LOCATION GILBY NDEstablished Series
TAXONOMIC CLASS: Fine-loamy, mixed, superactive, frigid Aeric Calciaquolls
TYPICAL PEDON: Gilby loam - cultivated. (Colors are for moist soil unless otherwise stated. Where described the soil was moist throughout.)
Ap--0 to 6 inches; black (10YR 2/1) loam, very dark gray (10YR 3/1) dry; weak fine subangular blocky structure; friable; many roots; many fine pores; strong effervescence; mildly alkaline; abrupt smooth boundary.
A--6 to 10 inches; black (10YR 2/1) loam, dark gray (10YR 4/1) dry; few fine faint very dark gray (10YR 3/1) mottles; moderate medium subangular blocky structure; friable; strong effervescence; moderately alkaline; clear smooth boundary. (Combined A horizons 8 to 15 inches thick.)
Bk1--10 to 18 inches; gray (10YR 5/1) loam, light gray (10YR 7/1) dry; weak medium prismatic and medium and fine subangular blocky structure; friable; violent effervescence; clear wavy boundary.
Bk2--18 to 24 inches; olive (5Y 5/3) very fine sandy loam, light gray (2.5Y 7/2) dry; few medium distinct yellowish brown (10YR 5/4) mottles; weak coarse subangular blocky structure; friable; violent effervescence; moderately alkaline; gradual wavy boundary. (Combined Bk horizons 10 to 22 inches thick.)
C1--24 to 33 inches; light olive brown (2.5Y 5/4) very fine sandy loam, pale yellow (2.5Y 7/4) dry; few fine faint light brownish gray (2.5Y 6/2) and distinct yellowish brown (10YR 5/4) mottles; massive; friable; few pebbles; violent effervescence; moderately alkaline; abrupt wavy boundary. (0 to 8 inches thick)
2C2--33 to 60 inches; variegated light olive brown (2.5Y 5/4) olive gray (5Y 4/2) and light brownish gray (2.5Y 6/2) clay loam; many medium prominent brown (2YR 5/3) mottles; massive; firm; few pebbles and stones; few small shale fragments; some gypsum crystals; strong effervescence; moderately alkaline.
TYPE LOCATION: Walsh County, North Dakota; about 3 miles east and 3 3/4 miles south of Park River; 1,150 feet north and 250 feet east of the southwest corner, sec. 12, T. 156 N., R. 55 W.
RANGE IN CHARACTERISTICS: Depth to loam or clay loam glacial till ranges from 20 to 40 inches. The soil may contain up to 10 percent pebbles, cobbles, and stones. The upper part of the 10- to 40-inch control section averages less than 18 percent clay. The entire 10- to 40-inch control section averages 18 to 30 percent clay. The soil has a moist chroma of 3 or more within 30 inches of the surface. Thickness of the mollic epipedon ranges from 7 to 15 inches thick. Stony and saline phases are recognized.
The A horizon has hue of 10YR, value of 2 and 3 or 4 dry, and chroma of 1. It commonly is loam or silt loam but some is silty clay loam. It is mildly alkaline or moderately alkaline.
The Bk horizon has hue of 10YR, 2.5Y or 5Y, value of 5 or 6 and 6 or 7 dry, and chroma of 1 to 3. It is loam, silt loam, very fine sandy loam, or clay loam. It is moderately alkaline. In some pedons, a thin layer of sandy, gravelly or stony material is at the contact between the C and 2C horizon. Some pedons have 2Bk, 2Bky or 2By horizons.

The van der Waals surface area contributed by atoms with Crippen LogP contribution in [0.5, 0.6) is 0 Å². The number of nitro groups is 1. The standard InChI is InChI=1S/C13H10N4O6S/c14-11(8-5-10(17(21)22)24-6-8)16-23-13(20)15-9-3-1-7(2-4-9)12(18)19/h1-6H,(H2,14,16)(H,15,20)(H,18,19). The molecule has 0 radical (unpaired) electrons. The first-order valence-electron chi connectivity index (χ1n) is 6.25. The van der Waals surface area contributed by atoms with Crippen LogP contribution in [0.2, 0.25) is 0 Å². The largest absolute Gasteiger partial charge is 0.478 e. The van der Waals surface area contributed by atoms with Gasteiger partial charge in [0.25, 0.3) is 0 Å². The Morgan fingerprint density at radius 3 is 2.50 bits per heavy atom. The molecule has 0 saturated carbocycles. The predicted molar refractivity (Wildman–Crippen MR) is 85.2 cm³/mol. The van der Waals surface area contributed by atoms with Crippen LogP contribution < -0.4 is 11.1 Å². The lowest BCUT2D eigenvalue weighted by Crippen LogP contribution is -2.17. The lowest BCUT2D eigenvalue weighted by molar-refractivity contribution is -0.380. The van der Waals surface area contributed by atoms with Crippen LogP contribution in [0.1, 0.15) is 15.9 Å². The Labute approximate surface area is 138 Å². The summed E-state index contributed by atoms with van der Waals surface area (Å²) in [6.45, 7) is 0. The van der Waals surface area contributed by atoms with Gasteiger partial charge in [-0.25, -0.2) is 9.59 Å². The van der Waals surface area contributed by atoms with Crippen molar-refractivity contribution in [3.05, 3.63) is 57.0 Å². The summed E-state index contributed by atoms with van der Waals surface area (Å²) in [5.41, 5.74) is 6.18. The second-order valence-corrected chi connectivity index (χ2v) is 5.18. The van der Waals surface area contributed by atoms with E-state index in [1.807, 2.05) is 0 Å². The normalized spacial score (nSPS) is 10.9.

The C horizon has hue of 10YR or 2.5Y, 5 or 6 and 6 or 7 dry, and chroma of 1 to 4. It is very fine sandy loam, loam or silt loam. It is moderately alkaline.
The 2C horizon has hue of 2.5Y or 5Y, value of 4 to 6 and 6 or 7 dry, and chroma of 1 to 4. It is firm loam or clay loam glacial till. It is moderately alkaline.
COMPETING SERIES: These are the Antler and Hamerly series in the same family and the Bohnsack, Fram, and Glyndon series. Antler soils average more than 18 percent clay in the upper part of the 10- to 40-inch control section. Hamerly soils have coarse fragments throughout and formed entirely in glacial till. Bohnsack and Glyndon soils are coarse-silty. Fram soils are coarse-loamy.
GEOGRAPHIC SETTING: Gilby soils are on level and nearly level lake plains and interbeach areas. Slope gradients are 0 to 3 percent. They formed in loamy lacustrine sediments 20 to 40 inches thick over glacial till. Mean annual temperature ranges from 38 to 45 degrees F, and mean annual precipitation from 16 to 22 inches. Most of the precipitation falls in the spring and summer.
GEOGRAPHICALLY ASSOCIATED SOILS: These are the competing Antler and Glyndon soils and the Gardena and Lankin soils. All of these soils are on nearby lake plains and interbeach areas. Gardena and Lankin soils do not have calcic horizons within 16 inches of the surface.
DRAINAGE AND PERMEABILITY: Somewhat poorly drained. Very slow runoff. Moderately slow permeability.
USE AND VEGETATION: Used primarily for small grains, flax, and hay. Native vegetation was western wheatgrass, needleandthread, and green needlegrass.
DISTRIBUTION AND EXTENT: Eastern North Dakota on the western edge of Glacial Lake Agassiz and other glaciolacustrine areas in eastern North Dakota. The soil is of moderate extent.
MLRA SOIL SURVEY REGIONAL OFFICE (MO) RESPONSIBLE: St. Paul, Minnesota
SERIES ESTABLISHED: Richland County, North Dakota, 1970.
REMARKS: Revised 02/91.
Diagnostic horizons and features recognized in this pedon are: mollic epipedon - the zone from the surface of the soil to a depth of 10 inches (Ap and A horizons); calcic horizon - the zone from 10 to 24 inches (Bk1 and Bk2 horizons); characteristics associated with wetness - calcic horizon.
ADDITIONAL DATA: Laboratory data SU67ND-18-3 and SU67ND-18-4, North Dakota Agricultural Experiment Station.